All of the USB stick manufacturers are buying the memory and controller from the above companies and then building the housing/parts themselves. Now the main difference comes down to build quality and testing - for example, Kingston generally tests much more rigorously than many smaller brands - given they actually run a separate division for validation and contracted testing of memory products. Kingston tends to prefer Hynix memory compared to many other brands (e.g. Sony, SanDisk) that tend to gravitate towards Toshiba memory (said to be slightly less reliable due to some technology difference).

    So, Kingston USB sticks are made and designed by Kingston - they are not rebrands, but they do use the memory and controller from other manufacturers. The thing with Kingston is they've always assembled parts bought from other suppliers but have always been consistent and rigorous when it comes to quality control.

    I may not have thought of this as a big deal ten years ago, but I have had a lot of flash drives over the last 11 years and the only ones to withstand abuse and still run at near optimal efficiency are Kingston and PNY/HP (95% of the time, HP USB sticks are PNY rebrands). SanDisk too still runs but over long term, not nearly as good as when it was new.
     
    Last edited: Dec 4, 2018
  10. __Nikopol

    __Nikopol Registered Member

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    Ah, thank you! That is what I wanted to know :)
     
  11. xxJackxx

    xxJackxx Registered Member

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    I've never had any brand fail. I've got a PNY and a Buffalo (still the fastest one I have ever used) that are 12 years old each and still working.
     
  12. Bill_Bright

    Bill_Bright Registered Member

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    I cannot recall any of my own devices failing either. But I am careful how I handle them after a friend zapped his with static after just pulling it out of his pocket!

    Generally, mine have been retired because I got a higher capacity model.

    Looking in my little box of flash drives, I have one that is as big as a Bic cigarette lighter that has a whopping capacity of 64Mb. I suspect at that time, 64MB was probably thought to be "more than I will ever need!" :rolleyes:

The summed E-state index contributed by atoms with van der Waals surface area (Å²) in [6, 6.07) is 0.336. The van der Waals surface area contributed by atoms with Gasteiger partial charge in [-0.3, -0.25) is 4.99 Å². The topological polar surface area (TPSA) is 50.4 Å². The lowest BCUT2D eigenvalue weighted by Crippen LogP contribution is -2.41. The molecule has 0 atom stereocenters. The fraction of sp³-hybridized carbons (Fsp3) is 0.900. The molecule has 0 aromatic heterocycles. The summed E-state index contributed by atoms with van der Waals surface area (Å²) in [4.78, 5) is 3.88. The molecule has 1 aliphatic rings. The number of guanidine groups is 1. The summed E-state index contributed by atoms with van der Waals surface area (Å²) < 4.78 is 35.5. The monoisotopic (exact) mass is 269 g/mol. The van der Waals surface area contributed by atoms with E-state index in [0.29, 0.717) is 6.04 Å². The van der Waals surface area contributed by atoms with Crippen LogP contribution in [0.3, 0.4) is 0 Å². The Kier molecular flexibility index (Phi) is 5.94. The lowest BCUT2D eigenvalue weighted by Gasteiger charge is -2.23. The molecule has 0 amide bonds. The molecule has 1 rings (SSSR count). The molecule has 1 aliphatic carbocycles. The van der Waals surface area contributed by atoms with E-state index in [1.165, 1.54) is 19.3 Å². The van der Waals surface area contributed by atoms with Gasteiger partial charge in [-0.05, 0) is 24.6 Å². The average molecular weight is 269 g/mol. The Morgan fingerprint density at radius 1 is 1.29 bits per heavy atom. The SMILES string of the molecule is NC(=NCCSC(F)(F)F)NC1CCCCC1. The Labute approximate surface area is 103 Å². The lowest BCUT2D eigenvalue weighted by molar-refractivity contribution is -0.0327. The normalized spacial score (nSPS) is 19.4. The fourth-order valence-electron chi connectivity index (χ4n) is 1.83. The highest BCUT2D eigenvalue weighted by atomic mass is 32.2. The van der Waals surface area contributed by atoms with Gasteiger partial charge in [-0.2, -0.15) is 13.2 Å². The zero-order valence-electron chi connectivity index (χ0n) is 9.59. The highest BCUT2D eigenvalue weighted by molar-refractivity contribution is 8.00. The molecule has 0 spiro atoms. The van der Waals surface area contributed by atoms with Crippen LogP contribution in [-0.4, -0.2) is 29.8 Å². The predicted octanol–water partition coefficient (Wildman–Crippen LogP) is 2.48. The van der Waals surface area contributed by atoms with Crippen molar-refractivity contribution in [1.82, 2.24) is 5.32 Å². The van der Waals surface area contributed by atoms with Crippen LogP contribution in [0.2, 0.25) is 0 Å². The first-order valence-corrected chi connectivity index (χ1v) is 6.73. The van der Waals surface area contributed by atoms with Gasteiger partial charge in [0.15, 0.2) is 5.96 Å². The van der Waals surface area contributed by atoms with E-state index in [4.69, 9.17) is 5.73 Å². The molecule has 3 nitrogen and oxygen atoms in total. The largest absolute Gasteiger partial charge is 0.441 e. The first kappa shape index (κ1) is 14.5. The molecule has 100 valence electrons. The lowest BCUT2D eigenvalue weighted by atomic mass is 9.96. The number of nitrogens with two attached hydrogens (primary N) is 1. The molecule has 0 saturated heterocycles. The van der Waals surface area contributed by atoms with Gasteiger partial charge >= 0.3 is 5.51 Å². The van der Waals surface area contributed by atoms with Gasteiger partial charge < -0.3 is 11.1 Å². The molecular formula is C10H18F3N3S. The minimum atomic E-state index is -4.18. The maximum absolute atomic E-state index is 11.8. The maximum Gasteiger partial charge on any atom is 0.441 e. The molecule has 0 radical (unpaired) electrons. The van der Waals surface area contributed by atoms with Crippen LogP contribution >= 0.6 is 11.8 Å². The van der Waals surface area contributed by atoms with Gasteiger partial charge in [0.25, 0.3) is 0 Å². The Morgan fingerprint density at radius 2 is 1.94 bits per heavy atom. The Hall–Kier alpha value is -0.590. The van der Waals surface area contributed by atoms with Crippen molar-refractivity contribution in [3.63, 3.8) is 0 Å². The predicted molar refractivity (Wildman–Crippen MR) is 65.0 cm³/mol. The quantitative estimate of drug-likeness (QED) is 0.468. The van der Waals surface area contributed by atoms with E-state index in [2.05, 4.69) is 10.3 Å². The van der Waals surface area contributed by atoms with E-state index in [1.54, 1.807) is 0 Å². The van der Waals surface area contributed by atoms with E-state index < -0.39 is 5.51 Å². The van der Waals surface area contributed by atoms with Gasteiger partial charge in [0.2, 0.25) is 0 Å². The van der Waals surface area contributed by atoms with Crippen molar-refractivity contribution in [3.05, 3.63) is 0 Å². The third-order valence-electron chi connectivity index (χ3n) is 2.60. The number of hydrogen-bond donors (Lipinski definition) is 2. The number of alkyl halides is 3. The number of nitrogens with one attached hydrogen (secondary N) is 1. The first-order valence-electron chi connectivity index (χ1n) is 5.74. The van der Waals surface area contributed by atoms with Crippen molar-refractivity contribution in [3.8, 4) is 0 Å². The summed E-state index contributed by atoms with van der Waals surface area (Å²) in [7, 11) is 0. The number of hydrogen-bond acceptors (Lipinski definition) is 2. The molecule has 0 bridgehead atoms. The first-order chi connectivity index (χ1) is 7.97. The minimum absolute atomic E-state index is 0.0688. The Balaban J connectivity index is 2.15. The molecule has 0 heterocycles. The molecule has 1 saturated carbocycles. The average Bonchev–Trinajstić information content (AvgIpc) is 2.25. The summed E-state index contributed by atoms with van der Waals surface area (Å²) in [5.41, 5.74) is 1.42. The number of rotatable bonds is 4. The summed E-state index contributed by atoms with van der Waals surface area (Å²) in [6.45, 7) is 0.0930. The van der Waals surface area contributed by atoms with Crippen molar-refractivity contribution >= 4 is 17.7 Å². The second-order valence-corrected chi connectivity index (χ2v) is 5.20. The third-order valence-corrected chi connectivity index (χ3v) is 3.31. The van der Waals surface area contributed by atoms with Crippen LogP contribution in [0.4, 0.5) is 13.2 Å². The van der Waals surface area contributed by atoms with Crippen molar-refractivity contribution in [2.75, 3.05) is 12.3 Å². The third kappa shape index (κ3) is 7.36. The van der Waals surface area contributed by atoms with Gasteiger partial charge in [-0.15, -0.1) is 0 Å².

13. xxJackxx

    xxJackxx Registered Member

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    I know someone that fried an entire computer with static. It was just a paperweight after that. I leave the caps on my USB sticks, It seems to help.
     
  14. Bill_Bright

    Bill_Bright Registered Member

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    I've seen several. When I was stationed in Phoenix and Albuquerque, it got so dry, you could zap yourself just by squirming in your chair. We kept spray bottles filtered water mixed with 1 teaspoon of fabric softener that we would regularly spray on the carpet to keep static at bay.

    Routine training of personnel included reminders to reach for Earth grounding points before reaching inside equipment, or connector contacts, etc.
     
  15. shmu26

    shmu26 Registered Member

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    The USB sticks you don't want to rely on are the ones they give out for free. They don't last.
     
  16. __Nikopol

    __Nikopol Registered Member

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    I have read the amazon reviews off the Kingston sticks under 20 €. Doesn't sound very good. All very slow despite USB 3.0 and moderate failrate. The best one I found under 20 € has 16-22 MB/s write speed. That's 8 € for 16 GB: DataTraveler SE9 G2
    That's USB 2.0 speed. :(

    I don't even need 16 GB, 8 would be enough but there is no good 8 GB available. It's just a boot medium for live OSs. (Yes, maybe it doesn't need to have a fast write speed, but still)
     
  17. longshots

    longshots Registered Member

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    Yes, but we are in an age of demand, and the "good" USB suppliers don't supply 8Gb sticks anymore.
    I endorse the use of Kingston DataTraveler USB's - am currently using G3's and they're great. They are a slide unit [no lid to lose] and not over width so they can be used alongside other inputs in hardware that has regulation spacing.
    Along with Corsair they don't heat up to ridiculous temperatures after prolonged use.